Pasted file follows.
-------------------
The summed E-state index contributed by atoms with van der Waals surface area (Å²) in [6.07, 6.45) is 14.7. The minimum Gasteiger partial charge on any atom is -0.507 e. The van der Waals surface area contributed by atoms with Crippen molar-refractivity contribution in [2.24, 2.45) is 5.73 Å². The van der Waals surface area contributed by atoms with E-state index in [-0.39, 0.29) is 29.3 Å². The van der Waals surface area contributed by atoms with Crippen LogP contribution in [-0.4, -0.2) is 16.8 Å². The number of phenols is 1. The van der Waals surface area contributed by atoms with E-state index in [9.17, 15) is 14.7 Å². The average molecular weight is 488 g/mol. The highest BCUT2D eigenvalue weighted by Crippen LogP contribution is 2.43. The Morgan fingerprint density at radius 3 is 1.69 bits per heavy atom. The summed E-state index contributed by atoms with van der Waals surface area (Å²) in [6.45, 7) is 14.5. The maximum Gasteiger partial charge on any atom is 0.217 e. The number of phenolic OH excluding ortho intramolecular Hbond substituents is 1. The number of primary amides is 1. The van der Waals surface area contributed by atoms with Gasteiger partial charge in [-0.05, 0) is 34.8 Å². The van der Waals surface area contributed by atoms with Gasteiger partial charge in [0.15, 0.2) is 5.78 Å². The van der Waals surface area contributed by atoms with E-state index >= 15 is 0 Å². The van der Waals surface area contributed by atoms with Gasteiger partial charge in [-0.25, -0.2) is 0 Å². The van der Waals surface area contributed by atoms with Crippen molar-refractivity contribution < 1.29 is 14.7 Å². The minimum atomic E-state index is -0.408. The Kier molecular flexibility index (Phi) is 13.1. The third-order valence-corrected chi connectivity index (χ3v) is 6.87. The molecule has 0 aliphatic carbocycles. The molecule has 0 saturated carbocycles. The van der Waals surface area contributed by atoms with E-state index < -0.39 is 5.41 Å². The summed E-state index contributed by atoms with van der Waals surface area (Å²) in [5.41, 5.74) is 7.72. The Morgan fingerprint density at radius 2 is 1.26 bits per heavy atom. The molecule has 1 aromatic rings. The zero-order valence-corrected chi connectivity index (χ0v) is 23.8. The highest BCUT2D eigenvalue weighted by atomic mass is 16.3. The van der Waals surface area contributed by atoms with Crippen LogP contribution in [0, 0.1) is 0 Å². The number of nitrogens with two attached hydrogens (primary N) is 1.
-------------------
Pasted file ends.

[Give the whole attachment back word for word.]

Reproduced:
The summed E-state index contributed by atoms with van der Waals surface area (Å²) in [6.07, 6.45) is 14.7. The minimum Gasteiger partial charge on any atom is -0.507 e. The van der Waals surface area contributed by atoms with Crippen molar-refractivity contribution in [2.24, 2.45) is 5.73 Å². The van der Waals surface area contributed by atoms with E-state index in [-0.39, 0.29) is 29.3 Å². The van der Waals surface area contributed by atoms with Crippen LogP contribution in [-0.4, -0.2) is 16.8 Å². The number of phenols is 1. The van der Waals surface area contributed by atoms with E-state index in [9.17, 15) is 14.7 Å². The average molecular weight is 488 g/mol. The highest BCUT2D eigenvalue weighted by Crippen LogP contribution is 2.43. The Morgan fingerprint density at radius 3 is 1.69 bits per heavy atom. The summed E-state index contributed by atoms with van der Waals surface area (Å²) in [6.45, 7) is 14.5. The maximum Gasteiger partial charge on any atom is 0.217 e. The number of phenolic OH excluding ortho intramolecular Hbond substituents is 1. The number of primary amides is 1. The van der Waals surface area contributed by atoms with Gasteiger partial charge in [-0.05, 0) is 34.8 Å². The van der Waals surface area contributed by atoms with Gasteiger partial charge in [0.15, 0.2) is 5.78 Å². The van der Waals surface area contributed by atoms with E-state index >= 15 is 0 Å². The van der Waals surface area contributed by atoms with Gasteiger partial charge in [-0.25, -0.2) is 0 Å². The van der Waals surface area contributed by atoms with Crippen molar-refractivity contribution < 1.29 is 14.7 Å². The minimum atomic E-state index is -0.408. The Kier molecular flexibility index (Phi) is 13.1. The third-order valence-corrected chi connectivity index (χ3v) is 6.87. The molecule has 0 aliphatic carbocycles. The molecule has 0 saturated carbocycles. The van der Waals surface area contributed by atoms with E-state index < -0.39 is 5.41 Å². The summed E-state index contributed by atoms with van der Waals surface area (Å²) in [5.41, 5.74) is 7.72. The Morgan fingerprint density at radius 2 is 1.26 bits per heavy atom. The molecule has 1 aromatic rings. The zero-order valence-corrected chi connectivity index (χ0v) is 23.8. The highest BCUT2D eigenvalue weighted by atomic mass is 16.3. The van der Waals surface area contributed by atoms with Crippen LogP contribution in [0, 0.1) is 0 Å². The number of nitrogens with two attached hydrogens (primary N) is 1.